Temperature tests and face masks are becoming popular sights at airports to mitigate the spread of the new corona virus. However, physical distance could make flying more expensive, said the head of Dubai Airport.
Governments, airports, and airlines around the world are considering temporary security measures to resume air traffic, including mandatory temperature controls, wearing face masks, and passenger separation.
"We must take all necessary measures to protect the traveling audience and our employees," Paul Griffiths told Reuters.
Dubai International, one of the busiest airports in the world, stopped passenger traffic in late March when the United Arab Emirates took drastic measures to contain the virus.
The UAE has since permitted some return flights and relaxed other restrictions in the Gulf state, although it is not clear when normal flights will resume.
Temporary security measures should be expected when flights resume, but Griffiths warned of physical distance rules that would ultimately limit growth if demand recovers.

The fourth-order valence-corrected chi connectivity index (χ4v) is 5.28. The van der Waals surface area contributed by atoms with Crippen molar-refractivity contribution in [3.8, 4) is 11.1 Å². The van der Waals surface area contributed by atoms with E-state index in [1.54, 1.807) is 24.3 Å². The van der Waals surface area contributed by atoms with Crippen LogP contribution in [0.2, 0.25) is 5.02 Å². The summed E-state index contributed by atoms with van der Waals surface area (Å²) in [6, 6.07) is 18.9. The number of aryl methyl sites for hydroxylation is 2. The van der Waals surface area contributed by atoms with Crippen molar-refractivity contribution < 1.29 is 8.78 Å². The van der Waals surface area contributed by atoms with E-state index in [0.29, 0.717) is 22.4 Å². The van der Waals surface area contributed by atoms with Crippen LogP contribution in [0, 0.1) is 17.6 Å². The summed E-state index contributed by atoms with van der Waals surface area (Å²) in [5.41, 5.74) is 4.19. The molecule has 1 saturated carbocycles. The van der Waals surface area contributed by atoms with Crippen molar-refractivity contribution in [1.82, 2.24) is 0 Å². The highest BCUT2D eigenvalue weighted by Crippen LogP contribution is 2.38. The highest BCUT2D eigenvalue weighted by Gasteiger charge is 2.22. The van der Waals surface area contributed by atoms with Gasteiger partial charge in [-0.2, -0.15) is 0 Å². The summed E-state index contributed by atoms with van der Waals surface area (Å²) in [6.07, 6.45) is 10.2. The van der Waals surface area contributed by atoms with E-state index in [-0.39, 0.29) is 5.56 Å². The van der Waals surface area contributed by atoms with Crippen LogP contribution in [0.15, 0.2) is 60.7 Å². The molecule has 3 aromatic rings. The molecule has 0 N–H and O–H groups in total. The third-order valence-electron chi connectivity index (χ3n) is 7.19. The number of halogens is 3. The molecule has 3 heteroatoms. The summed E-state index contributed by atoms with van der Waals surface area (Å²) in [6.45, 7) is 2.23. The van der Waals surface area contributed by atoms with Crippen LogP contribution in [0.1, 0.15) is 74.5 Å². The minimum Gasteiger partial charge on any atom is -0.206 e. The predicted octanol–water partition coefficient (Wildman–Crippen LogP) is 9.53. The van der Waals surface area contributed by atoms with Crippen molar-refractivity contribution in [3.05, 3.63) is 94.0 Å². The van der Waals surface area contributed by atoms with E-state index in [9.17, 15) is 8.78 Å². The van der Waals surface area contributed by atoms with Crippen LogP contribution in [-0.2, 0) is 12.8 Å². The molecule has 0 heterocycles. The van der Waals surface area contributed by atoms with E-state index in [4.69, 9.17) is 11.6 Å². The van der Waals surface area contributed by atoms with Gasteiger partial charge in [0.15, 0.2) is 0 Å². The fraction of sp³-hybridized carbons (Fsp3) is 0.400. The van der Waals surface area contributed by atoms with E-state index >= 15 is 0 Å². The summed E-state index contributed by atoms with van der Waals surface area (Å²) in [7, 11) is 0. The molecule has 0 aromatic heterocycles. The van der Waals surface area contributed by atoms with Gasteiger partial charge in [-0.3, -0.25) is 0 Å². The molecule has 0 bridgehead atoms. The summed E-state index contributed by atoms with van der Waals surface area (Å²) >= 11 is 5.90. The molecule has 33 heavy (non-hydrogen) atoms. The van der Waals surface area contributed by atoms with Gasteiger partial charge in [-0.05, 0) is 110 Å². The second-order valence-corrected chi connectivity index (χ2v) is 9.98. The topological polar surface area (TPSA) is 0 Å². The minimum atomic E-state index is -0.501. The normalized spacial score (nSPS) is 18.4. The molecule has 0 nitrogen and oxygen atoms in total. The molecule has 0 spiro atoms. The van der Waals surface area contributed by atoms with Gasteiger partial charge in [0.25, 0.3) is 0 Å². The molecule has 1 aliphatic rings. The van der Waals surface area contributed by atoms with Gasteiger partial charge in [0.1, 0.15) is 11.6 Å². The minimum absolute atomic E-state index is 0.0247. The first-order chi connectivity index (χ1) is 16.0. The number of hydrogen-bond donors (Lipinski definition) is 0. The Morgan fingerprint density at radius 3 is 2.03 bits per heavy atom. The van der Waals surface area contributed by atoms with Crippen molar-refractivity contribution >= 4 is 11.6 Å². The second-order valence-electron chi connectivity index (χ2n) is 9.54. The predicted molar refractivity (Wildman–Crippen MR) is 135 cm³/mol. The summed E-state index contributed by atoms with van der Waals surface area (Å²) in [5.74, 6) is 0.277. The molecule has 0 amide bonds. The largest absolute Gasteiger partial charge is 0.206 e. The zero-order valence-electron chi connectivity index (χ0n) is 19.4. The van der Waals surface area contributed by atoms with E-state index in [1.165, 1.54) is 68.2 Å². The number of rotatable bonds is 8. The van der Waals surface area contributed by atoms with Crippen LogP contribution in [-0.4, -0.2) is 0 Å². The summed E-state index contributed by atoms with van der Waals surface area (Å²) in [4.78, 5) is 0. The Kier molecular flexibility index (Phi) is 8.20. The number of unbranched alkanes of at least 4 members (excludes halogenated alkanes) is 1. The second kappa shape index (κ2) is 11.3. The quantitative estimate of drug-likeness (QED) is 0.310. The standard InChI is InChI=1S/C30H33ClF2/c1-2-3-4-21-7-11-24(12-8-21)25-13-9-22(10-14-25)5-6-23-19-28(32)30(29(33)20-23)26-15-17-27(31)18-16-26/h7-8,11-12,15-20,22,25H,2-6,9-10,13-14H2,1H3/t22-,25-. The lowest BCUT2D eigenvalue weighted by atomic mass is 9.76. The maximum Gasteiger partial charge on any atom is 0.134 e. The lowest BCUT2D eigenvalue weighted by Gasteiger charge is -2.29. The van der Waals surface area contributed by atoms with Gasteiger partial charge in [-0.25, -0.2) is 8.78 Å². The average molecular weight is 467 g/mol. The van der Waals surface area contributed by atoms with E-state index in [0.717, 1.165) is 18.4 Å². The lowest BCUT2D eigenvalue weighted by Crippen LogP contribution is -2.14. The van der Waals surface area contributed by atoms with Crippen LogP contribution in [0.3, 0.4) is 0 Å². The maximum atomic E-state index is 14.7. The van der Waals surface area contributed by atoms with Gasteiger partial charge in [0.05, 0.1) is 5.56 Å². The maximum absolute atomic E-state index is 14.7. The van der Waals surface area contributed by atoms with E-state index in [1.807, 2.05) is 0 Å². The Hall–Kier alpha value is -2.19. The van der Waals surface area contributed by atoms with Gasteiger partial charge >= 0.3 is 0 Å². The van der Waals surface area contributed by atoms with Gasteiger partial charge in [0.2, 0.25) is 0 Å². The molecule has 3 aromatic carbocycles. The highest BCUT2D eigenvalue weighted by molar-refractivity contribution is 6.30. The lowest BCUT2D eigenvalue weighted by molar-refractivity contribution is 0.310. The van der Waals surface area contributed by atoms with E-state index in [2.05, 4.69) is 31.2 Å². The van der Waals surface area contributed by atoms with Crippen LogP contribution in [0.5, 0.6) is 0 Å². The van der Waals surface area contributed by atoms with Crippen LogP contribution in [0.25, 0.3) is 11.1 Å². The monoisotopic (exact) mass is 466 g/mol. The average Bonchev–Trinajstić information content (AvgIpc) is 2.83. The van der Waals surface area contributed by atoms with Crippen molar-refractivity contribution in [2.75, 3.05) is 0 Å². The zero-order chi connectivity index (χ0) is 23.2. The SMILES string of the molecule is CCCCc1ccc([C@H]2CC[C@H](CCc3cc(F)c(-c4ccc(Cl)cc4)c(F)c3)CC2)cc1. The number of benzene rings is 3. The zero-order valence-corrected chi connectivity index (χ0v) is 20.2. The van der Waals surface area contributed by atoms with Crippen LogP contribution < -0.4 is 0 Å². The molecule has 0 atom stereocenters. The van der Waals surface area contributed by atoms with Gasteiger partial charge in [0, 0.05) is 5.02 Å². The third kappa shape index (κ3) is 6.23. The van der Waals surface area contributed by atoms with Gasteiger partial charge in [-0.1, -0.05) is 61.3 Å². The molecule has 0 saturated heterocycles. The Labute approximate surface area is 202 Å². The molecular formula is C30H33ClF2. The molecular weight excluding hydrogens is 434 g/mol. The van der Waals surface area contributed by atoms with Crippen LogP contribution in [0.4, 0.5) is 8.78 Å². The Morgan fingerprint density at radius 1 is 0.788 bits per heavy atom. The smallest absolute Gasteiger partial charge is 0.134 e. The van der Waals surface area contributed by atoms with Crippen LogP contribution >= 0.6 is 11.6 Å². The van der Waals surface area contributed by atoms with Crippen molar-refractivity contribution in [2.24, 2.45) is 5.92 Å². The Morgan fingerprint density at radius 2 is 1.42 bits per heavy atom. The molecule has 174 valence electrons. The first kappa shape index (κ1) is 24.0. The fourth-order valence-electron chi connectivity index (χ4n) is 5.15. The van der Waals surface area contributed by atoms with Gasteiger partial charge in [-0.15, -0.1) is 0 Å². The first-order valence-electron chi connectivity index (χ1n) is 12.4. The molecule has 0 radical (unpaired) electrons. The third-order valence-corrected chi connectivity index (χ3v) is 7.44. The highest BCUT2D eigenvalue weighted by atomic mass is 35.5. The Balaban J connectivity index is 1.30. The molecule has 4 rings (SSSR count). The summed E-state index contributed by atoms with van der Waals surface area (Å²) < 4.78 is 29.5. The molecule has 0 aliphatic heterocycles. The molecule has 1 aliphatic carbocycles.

"We won't be able to operate close to our original design capacity if we have to maintain social distance," he said.
Dubai Airport, the Emirates' hub, carried Airbus A380 with over 600 passengers before the virus forced the airport to stop flying.
The physical distance could also increase airfares if airlines sold fewer tickets to keep some seats empty, Griffiths said.
SUITABLE FOR TRAVEL
But until there was a vaccine, treatment, or a reliable, quick way to detect the virus, measures would have to be taken to reduce the risk of infection, Griffiths said.
It is unclear when global travel will recover from the pandemic that has shaken demand and partly depends on countries lifting their barriers.
Regaining public confidence in air safety is viewed as a major challenge by the aviation industry.
Countries that control the spread of the virus and agree to reopen their borders are likely to increase demand for air travel in the short term, Griffiths said, but it's impossible to say when travel will return to pre-pandemic levels could.
Passenger traffic at Dubai Airport declined by a fifth to 17.8 million in the first quarter as the countries closed their borders due to the outbreak of the corona virus.
(Except for the headline, this story was not edited by NDTV staff and published from a syndicated feed.)